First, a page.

The resolution to a standoff between Geoffrey Berman, who has overseen investigations of President Donald Trump’s allies, and Attorney General William Barr may be contained in an obscure 1979 memorandum by the very Justice Department that Barr heads.
Barr announced Friday night that Berman, the U.S. attorney based in Manhattan, is “stepping down” after 2 1/2 years on the job and would be replaced with U.S. Securities and Exchange Commission Chairman Jay Clayton. Berman fired back later that night with a statement saying he hadn’t resigned, had no intention of resigning and intended to stay in office until the U.S. Senate confirms his replacement. That’s a process that could take weeks or months and require contentious hearings before it’s completed.
Early Saturday, a DOJ official speaking on condition of anonymity said Barr wasn’t dissuaded by Berman’s resistance and planned to stick to his timeline, installing an interim acting U.S. attorney on July 3 and seeking the Senate confirmation of his permanent replacement, extending the standoff.
The 1979 memo written by the Justice Department’s Office of Legal Counsel appears to answer the question of who can remove Berman: The president can fire a U.S. attorney in Berman’s position, the attorney general can’t.
The confusion in Berman’s status lies in his unusual appointment. Trump’s former attorney general, Jeff Sessions, tapped Berman in January 2018 to fill the post on an interim basis until a Senate-confirmed candidate could take his place. But Trump hasn’t forwarded a nominee for the post to the Senate.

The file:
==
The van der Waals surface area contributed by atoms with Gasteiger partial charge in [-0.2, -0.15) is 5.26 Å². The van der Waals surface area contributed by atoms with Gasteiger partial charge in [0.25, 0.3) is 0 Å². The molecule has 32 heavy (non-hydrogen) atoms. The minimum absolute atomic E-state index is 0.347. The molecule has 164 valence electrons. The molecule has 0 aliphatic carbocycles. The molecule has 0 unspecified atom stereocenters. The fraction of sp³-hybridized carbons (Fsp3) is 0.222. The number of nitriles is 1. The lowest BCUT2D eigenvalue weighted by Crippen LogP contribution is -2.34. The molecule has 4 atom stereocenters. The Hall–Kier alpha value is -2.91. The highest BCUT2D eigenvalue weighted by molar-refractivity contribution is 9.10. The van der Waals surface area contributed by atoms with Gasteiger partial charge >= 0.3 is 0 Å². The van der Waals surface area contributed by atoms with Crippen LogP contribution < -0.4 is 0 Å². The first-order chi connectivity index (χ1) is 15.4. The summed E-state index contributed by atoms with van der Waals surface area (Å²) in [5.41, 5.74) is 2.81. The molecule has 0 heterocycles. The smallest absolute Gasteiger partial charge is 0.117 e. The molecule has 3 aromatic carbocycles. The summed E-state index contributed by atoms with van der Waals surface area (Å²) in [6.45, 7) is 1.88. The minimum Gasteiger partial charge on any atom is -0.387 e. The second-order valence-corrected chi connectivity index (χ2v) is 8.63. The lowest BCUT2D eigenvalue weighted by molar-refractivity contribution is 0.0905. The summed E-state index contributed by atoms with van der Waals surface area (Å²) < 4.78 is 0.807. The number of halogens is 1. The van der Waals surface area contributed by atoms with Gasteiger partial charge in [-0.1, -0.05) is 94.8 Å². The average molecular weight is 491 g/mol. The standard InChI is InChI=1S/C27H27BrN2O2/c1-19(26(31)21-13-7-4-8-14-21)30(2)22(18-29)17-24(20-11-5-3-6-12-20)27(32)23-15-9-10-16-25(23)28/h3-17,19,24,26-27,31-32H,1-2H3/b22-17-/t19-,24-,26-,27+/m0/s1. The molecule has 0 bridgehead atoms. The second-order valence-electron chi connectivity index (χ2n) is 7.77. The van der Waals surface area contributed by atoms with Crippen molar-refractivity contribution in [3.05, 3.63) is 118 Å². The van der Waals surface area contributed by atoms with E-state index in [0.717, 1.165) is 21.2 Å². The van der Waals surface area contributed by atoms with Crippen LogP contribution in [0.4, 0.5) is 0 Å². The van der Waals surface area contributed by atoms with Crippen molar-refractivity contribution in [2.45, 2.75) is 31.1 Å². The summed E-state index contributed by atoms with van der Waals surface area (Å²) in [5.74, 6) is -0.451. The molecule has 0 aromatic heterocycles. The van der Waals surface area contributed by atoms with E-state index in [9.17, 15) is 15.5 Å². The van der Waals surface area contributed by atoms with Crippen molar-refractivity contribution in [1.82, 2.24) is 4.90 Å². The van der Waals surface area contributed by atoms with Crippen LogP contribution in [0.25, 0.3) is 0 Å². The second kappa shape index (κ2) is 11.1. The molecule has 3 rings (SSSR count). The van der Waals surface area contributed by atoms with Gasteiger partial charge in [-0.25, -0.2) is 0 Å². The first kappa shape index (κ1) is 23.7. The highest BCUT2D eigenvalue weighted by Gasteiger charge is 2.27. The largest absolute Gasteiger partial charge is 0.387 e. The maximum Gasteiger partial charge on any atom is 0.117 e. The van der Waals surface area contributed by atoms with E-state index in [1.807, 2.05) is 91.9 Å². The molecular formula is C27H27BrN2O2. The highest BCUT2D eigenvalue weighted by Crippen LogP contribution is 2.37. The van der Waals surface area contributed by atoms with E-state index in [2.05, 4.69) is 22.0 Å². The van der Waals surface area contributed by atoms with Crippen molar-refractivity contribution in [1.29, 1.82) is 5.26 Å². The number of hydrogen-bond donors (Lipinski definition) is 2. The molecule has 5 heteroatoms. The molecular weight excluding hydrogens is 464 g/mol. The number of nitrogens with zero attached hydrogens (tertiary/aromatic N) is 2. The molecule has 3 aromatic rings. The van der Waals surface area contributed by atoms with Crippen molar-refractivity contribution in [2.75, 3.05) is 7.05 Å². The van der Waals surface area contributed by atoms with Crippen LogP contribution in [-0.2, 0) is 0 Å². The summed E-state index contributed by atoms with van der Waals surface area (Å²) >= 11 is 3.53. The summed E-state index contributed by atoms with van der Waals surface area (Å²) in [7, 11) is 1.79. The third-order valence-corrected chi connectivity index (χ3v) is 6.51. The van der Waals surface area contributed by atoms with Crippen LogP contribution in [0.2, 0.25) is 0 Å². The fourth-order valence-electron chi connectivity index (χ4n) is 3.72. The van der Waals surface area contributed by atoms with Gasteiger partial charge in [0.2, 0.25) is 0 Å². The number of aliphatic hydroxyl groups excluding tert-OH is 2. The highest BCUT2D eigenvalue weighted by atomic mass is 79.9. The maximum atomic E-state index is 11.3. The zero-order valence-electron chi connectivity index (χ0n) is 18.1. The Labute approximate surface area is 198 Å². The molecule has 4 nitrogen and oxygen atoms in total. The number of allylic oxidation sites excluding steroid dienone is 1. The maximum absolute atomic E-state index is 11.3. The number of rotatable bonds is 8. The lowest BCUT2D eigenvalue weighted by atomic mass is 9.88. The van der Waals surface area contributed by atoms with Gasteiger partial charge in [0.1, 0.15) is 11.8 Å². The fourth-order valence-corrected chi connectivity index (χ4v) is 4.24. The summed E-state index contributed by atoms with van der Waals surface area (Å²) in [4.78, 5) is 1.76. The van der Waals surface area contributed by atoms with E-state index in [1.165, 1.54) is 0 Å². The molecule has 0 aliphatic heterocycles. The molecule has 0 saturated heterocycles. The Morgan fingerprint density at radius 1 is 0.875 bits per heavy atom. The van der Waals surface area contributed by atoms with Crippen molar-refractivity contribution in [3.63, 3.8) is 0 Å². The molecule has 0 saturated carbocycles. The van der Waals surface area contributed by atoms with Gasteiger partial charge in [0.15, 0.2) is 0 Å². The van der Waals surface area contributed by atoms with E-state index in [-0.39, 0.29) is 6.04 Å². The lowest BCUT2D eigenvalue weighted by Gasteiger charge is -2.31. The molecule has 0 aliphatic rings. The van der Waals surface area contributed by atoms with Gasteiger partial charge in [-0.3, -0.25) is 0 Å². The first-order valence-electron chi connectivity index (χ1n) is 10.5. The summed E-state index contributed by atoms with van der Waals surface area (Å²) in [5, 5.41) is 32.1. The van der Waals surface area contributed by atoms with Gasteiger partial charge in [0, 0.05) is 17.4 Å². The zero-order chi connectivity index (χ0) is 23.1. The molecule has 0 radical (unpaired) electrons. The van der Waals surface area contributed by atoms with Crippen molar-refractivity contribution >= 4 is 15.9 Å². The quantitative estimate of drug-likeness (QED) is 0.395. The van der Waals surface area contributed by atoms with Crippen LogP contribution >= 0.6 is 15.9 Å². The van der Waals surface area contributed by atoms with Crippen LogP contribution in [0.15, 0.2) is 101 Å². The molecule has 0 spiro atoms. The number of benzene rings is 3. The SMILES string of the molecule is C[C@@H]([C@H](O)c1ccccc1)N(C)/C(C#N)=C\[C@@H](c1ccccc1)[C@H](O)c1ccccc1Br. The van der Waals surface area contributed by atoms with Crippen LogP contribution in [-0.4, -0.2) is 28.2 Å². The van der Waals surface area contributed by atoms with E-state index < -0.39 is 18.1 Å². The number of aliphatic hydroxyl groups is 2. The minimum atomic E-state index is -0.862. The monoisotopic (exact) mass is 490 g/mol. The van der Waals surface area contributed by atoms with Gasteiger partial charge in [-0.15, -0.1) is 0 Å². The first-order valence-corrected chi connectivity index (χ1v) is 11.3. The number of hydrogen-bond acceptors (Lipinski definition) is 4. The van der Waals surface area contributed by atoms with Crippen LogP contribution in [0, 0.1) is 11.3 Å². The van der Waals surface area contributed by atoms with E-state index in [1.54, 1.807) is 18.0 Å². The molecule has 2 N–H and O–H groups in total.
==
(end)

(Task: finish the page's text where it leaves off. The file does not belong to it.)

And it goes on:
And under federal law, Berman’s appointment was for no more than 120 days. So the judges of the Manhattan-based federal court, acting under a federal law that gives them the power to fill the seat in such circumstances, appointed Berman to remain in his position.
The 1979 OLC memo directly addresses the question whether a U.S. attorney appointed by local federal judges can be fired by the president, the attorney general or the judges who appointed him. In the memo, former Assistant Attorney General John M. Harmon concluded only the president has the power.
But the Justice Department’s memo may not be the last word. A federal judge in New York last year rejected arguments that a different OLC memo shielded Trump’s tax records from subpoena in a criminal investigation by a state prosecutor for Manhattan. That case is currently under consideration by the U.S. Supreme Court.
Steve Vladeck, a professor at the University of Texas School of Law, said in an early morning tweet that it’s clear that Barr can’t legally fire Berman, though not clear whether Trump can fire him or whether Trump has the power to put someone else in Berman’s seat without Senate confirmation.
“Nerds like me will fixate on the technical legal questions here — can the President fire a judicially appointee U.S. Attorney; and, if so, can he also replace him,” Vladeck said. “But don’t lose sight of the bigger story here — this stinks to high heaven. Finding out *why* this happened is the key.”
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